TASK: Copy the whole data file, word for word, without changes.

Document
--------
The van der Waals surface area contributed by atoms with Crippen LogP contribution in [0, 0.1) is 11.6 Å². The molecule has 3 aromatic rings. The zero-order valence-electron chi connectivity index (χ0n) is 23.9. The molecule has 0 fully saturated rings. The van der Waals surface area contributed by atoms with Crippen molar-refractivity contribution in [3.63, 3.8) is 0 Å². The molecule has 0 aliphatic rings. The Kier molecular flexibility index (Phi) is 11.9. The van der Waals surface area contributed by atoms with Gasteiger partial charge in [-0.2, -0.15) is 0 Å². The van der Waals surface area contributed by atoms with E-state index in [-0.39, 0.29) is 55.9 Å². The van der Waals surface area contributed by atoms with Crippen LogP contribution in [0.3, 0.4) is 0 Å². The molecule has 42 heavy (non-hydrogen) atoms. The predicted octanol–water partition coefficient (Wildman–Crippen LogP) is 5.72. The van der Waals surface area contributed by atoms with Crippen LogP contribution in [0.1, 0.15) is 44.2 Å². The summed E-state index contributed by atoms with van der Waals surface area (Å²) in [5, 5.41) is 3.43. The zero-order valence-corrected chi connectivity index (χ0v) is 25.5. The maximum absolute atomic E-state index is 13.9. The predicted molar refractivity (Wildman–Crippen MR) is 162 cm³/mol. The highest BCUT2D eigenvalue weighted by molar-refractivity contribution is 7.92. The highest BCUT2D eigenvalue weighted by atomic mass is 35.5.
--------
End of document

The van der Waals surface area contributed by atoms with Crippen LogP contribution in [0, 0.1) is 11.6 Å². The molecule has 3 aromatic rings. The zero-order valence-electron chi connectivity index (χ0n) is 23.9. The molecule has 0 fully saturated rings. The van der Waals surface area contributed by atoms with Crippen molar-refractivity contribution in [3.63, 3.8) is 0 Å². The molecule has 0 aliphatic rings. The Kier molecular flexibility index (Phi) is 11.9. The van der Waals surface area contributed by atoms with Gasteiger partial charge in [-0.2, -0.15) is 0 Å². The van der Waals surface area contributed by atoms with E-state index in [-0.39, 0.29) is 55.9 Å². The van der Waals surface area contributed by atoms with Crippen LogP contribution in [0.3, 0.4) is 0 Å². The molecule has 42 heavy (non-hydrogen) atoms. The predicted octanol–water partition coefficient (Wildman–Crippen LogP) is 5.72. The van der Waals surface area contributed by atoms with Crippen LogP contribution in [0.1, 0.15) is 44.2 Å². The summed E-state index contributed by atoms with van der Waals surface area (Å²) in [5, 5.41) is 3.43. The zero-order valence-corrected chi connectivity index (χ0v) is 25.5. The maximum absolute atomic E-state index is 13.9. The predicted molar refractivity (Wildman–Crippen MR) is 162 cm³/mol. The highest BCUT2D eigenvalue weighted by molar-refractivity contribution is 7.92. The highest BCUT2D eigenvalue weighted by atomic mass is 35.5.